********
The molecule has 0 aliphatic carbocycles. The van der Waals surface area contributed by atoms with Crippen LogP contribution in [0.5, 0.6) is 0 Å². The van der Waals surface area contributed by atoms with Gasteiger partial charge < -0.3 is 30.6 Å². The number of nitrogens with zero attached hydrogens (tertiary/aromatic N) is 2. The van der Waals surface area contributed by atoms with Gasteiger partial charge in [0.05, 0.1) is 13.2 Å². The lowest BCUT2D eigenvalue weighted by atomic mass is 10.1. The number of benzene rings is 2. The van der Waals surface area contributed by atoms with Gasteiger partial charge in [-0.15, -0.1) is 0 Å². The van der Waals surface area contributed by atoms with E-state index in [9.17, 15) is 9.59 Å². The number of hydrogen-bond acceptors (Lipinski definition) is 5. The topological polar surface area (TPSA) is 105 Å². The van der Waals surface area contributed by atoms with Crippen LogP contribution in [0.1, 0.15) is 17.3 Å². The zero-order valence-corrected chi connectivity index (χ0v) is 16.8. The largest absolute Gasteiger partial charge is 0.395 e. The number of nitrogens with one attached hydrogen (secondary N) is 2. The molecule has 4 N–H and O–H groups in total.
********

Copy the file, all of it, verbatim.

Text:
The molecule has 0 aliphatic carbocycles. The van der Waals surface area contributed by atoms with Crippen LogP contribution in [0.5, 0.6) is 0 Å². The van der Waals surface area contributed by atoms with Gasteiger partial charge < -0.3 is 30.6 Å². The number of nitrogens with zero attached hydrogens (tertiary/aromatic N) is 2. The van der Waals surface area contributed by atoms with Gasteiger partial charge in [0.05, 0.1) is 13.2 Å². The lowest BCUT2D eigenvalue weighted by atomic mass is 10.1. The number of benzene rings is 2. The van der Waals surface area contributed by atoms with Gasteiger partial charge in [-0.15, -0.1) is 0 Å². The van der Waals surface area contributed by atoms with E-state index in [9.17, 15) is 9.59 Å². The number of hydrogen-bond acceptors (Lipinski definition) is 5. The topological polar surface area (TPSA) is 105 Å². The van der Waals surface area contributed by atoms with Crippen LogP contribution in [0.1, 0.15) is 17.3 Å². The zero-order valence-corrected chi connectivity index (χ0v) is 16.8. The largest absolute Gasteiger partial charge is 0.395 e. The number of nitrogens with one attached hydrogen (secondary N) is 2. The molecule has 4 N–H and O–H groups in total.